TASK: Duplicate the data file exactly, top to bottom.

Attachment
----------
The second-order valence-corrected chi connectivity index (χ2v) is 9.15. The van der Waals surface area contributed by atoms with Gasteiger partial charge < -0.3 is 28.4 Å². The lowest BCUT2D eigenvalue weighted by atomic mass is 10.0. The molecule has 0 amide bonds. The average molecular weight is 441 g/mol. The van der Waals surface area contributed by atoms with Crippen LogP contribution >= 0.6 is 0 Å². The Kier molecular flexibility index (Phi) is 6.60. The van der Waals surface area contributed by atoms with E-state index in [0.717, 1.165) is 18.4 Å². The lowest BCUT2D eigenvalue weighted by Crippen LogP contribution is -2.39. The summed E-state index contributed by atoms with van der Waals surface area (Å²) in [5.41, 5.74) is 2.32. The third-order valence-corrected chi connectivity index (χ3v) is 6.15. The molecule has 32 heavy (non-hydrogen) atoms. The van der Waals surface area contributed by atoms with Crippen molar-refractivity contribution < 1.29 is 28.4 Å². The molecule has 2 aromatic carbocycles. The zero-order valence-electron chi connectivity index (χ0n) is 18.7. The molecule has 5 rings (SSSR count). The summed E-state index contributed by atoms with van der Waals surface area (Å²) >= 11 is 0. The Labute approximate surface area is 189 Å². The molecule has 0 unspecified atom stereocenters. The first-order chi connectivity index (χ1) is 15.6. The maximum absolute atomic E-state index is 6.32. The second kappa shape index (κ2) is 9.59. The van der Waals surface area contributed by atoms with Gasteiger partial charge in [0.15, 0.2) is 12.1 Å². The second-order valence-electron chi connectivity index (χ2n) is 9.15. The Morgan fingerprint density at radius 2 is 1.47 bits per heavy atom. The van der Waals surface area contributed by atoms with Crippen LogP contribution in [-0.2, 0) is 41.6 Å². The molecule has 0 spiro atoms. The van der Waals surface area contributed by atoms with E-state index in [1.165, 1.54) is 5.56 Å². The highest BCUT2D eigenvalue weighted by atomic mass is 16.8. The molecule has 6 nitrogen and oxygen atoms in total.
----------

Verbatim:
The second-order valence-corrected chi connectivity index (χ2v) is 9.15. The van der Waals surface area contributed by atoms with Gasteiger partial charge < -0.3 is 28.4 Å². The lowest BCUT2D eigenvalue weighted by atomic mass is 10.0. The molecule has 0 amide bonds. The average molecular weight is 441 g/mol. The van der Waals surface area contributed by atoms with Crippen LogP contribution >= 0.6 is 0 Å². The Kier molecular flexibility index (Phi) is 6.60. The van der Waals surface area contributed by atoms with E-state index in [0.717, 1.165) is 18.4 Å². The lowest BCUT2D eigenvalue weighted by Crippen LogP contribution is -2.39. The summed E-state index contributed by atoms with van der Waals surface area (Å²) in [5.41, 5.74) is 2.32. The third-order valence-corrected chi connectivity index (χ3v) is 6.15. The molecule has 32 heavy (non-hydrogen) atoms. The van der Waals surface area contributed by atoms with Crippen molar-refractivity contribution < 1.29 is 28.4 Å². The molecule has 2 aromatic carbocycles. The zero-order valence-electron chi connectivity index (χ0n) is 18.7. The molecule has 5 rings (SSSR count). The summed E-state index contributed by atoms with van der Waals surface area (Å²) >= 11 is 0. The Labute approximate surface area is 189 Å². The molecule has 0 unspecified atom stereocenters. The first-order chi connectivity index (χ1) is 15.6. The maximum absolute atomic E-state index is 6.32. The second kappa shape index (κ2) is 9.59. The van der Waals surface area contributed by atoms with Gasteiger partial charge in [0.15, 0.2) is 12.1 Å². The second-order valence-electron chi connectivity index (χ2n) is 9.15. The Morgan fingerprint density at radius 2 is 1.47 bits per heavy atom. The van der Waals surface area contributed by atoms with Crippen LogP contribution in [-0.2, 0) is 41.6 Å². The molecule has 0 spiro atoms. The van der Waals surface area contributed by atoms with E-state index in [1.165, 1.54) is 5.56 Å². The highest BCUT2D eigenvalue weighted by atomic mass is 16.8. The molecule has 6 nitrogen and oxygen atoms in total.